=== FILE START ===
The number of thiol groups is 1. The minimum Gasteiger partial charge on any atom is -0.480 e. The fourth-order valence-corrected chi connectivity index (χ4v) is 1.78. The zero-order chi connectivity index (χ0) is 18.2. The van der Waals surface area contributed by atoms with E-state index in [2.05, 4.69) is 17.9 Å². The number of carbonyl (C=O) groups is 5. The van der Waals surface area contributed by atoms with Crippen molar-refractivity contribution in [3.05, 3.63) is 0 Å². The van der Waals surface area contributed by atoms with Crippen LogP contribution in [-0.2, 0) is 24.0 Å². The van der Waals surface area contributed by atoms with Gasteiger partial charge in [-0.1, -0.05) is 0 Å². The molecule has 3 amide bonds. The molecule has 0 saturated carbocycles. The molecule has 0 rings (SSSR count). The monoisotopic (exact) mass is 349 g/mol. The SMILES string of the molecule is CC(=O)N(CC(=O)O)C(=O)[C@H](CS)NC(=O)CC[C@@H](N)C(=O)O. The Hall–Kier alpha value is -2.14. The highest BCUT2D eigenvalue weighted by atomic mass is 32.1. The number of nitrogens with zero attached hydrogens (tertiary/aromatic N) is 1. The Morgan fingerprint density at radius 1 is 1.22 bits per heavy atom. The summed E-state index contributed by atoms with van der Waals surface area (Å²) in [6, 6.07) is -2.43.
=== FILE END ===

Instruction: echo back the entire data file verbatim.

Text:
The number of thiol groups is 1. The minimum Gasteiger partial charge on any atom is -0.480 e. The fourth-order valence-corrected chi connectivity index (χ4v) is 1.78. The zero-order chi connectivity index (χ0) is 18.2. The van der Waals surface area contributed by atoms with E-state index in [2.05, 4.69) is 17.9 Å². The number of carbonyl (C=O) groups is 5. The van der Waals surface area contributed by atoms with Crippen molar-refractivity contribution in [3.05, 3.63) is 0 Å². The van der Waals surface area contributed by atoms with Crippen LogP contribution in [-0.2, 0) is 24.0 Å². The van der Waals surface area contributed by atoms with Gasteiger partial charge in [-0.1, -0.05) is 0 Å². The molecule has 3 amide bonds. The molecule has 0 saturated carbocycles. The molecule has 0 rings (SSSR count). The monoisotopic (exact) mass is 349 g/mol. The SMILES string of the molecule is CC(=O)N(CC(=O)O)C(=O)[C@H](CS)NC(=O)CC[C@@H](N)C(=O)O. The Hall–Kier alpha value is -2.14. The highest BCUT2D eigenvalue weighted by atomic mass is 32.1. The number of nitrogens with zero attached hydrogens (tertiary/aromatic N) is 1. The Morgan fingerprint density at radius 1 is 1.22 bits per heavy atom. The summed E-state index contributed by atoms with van der Waals surface area (Å²) in [6, 6.07) is -2.43.